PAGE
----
By Steve Low
I had to laugh. Here I was after thirty-plus years of dedication to helping people get well from substance use disorder with the most amazing opportunity, and it was in the midst of a global pandemic.
Before the pandemic hit, I knew I was facing a significant challenge renovating a drug and alcohol treatment center program while it was fully operational. This with staff who had been through multiple leadership changes and were now facing more uncertainty than ever.
Fortunately, my daily practice, intentional and deliberate, connects me with my Higher Power. This purpose-driven practice has allowed me to be at ease even during the turbulence created by the pandemic. It has given me the strength to be fully present, to nurture relationships and provide leadership to my team.
Fifteen-hour days were the norm for many months, and I could not have done it without my daily practice and unconditional support from my family. To be fair, I have an advantage. I LOVE this work. My fascination with people and their behaviour, my belief in everyone’s ability to transform their lives, and my passion for recovery kept me engaged every step of the way.
In many ways, the pandemic has brought out the best in people. United in a singular cause, our team created even stronger bonds. I was also able to reach out to other treatment centres, who generously shared their approach to the pandemic with me. I contacted Shared Health of Manitoba so much, I’m sure they got tired of me! Our conversations about operations and how to navigate the pandemic were excellent. I can’t say enough about what a responsive and incredible resource they are. Everybody pulled together and it really felt good.
The underlying feelings of unrest at the beginning of the pandemic really challenged us all to stay in the present moment, have faith and work with the single focus of role modelling recovery for our patients. So many people stepped up, got creative and dug deep in order for us to navigate the ever-shifting environment.
I relied heavily on my network of professionals for their expertise as I implemented programming changes. It really kept me sharp, as I had to give clear rationale for all the changes I wanted to make. Introducing new systems is always tricky but, overall, it went quite well. I had so many great conversations; the staff were curious, open and excited to take Aurora to the next level.
Inevitably, I ran into stumbling blocks and, when that happened, I relied on owner Paul Melnuk’s willingness to take a supportive role of my leadership and provide his unwavering support. Not only did he back me 100%, he also let go of many of his firmly-held ideas about how treatment needed to be. It’s so cool to be able to work with someone willing to change their mind, who trusts me and has the same goals as I do.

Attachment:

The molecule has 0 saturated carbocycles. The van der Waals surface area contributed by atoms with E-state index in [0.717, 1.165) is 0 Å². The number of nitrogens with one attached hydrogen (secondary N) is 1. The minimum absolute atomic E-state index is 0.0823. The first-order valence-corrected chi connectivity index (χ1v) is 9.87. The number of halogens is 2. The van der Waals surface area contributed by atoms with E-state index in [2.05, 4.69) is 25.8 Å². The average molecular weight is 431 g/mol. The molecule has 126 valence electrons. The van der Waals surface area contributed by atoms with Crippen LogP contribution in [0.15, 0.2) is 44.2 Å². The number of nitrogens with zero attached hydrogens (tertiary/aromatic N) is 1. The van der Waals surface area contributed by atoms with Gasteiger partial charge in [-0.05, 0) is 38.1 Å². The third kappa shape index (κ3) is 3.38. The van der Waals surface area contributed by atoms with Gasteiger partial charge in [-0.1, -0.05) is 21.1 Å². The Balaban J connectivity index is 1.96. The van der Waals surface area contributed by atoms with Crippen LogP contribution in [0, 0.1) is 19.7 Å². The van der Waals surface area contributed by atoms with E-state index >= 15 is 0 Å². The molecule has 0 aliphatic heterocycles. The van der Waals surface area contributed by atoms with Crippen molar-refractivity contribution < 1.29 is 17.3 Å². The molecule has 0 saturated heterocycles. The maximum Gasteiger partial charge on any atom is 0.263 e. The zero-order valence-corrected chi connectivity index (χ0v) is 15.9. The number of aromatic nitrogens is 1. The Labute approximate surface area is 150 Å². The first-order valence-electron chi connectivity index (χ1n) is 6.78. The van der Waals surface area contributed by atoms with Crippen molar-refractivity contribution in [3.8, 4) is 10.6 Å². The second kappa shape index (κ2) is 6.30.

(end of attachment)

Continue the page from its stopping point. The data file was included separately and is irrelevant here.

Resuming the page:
Originally my wife and daughter were going to be moving to Manitoba with me, and as the pandemic shifted the landscape, we realized that would not be possible. It’s definitely been difficult to be away from them. My wife has found herself working, and single-parenting a teenager who is isolated from her peer group. I deeply appreciate her willingness to make sacrifices so I can do this work. I’ve managed to fly back to Vancouver Island almost every six weeks and we’re making it work, one day at a time.
All the experts with whom I had scheduled to meet in person or have visited the treatment centre had to be cancelled. But then, COVID’s influence on all things virtual made them incredibly accessible. Talk about a blessing. We were now able to access world-class experts in their field and provide training for staff, as well as lectures and counselling for our patients. Here are some of the professionals who are working with us.
- Kevin Diakiw Mindfulness teacher and recovery coach trainer.
- Suzie Le Brocq One of Canada’s premier specialists on sex addiction.
- Randy Grimes Retired professional athlete, addiction and mental health speaker.
- Bryn Meadows Disordered eating specialist and Brene Brown Daring Way Facilitator.
- Johanna O’Flaherty World-renowned trauma specialist called to 9/11, the Vegas shootings, and more.
- Rod Pederson Recovery advocate and sports broadcaster.
- Rand Teed Educator and lecturer on addiction recovery.
- Bob Tyler Addiction recovery educator.
As challenging as it’s been, this first year has also brought many blessings. Number one, of course, has been seeing people get well. People whose lives were being consumed by the disease of addiction. It’s incredibly rewarding to be part of their journey. We’ve built solid recovery,oriented systems of care, and seeing entire systems heal is so cool.
Life continues to be a fascinating adventure, filled with opportunities to connect and grow and learn. It’s an honor to do this work, and I look forward to the years to come.
By Steve Low
Aurora Recovery Centre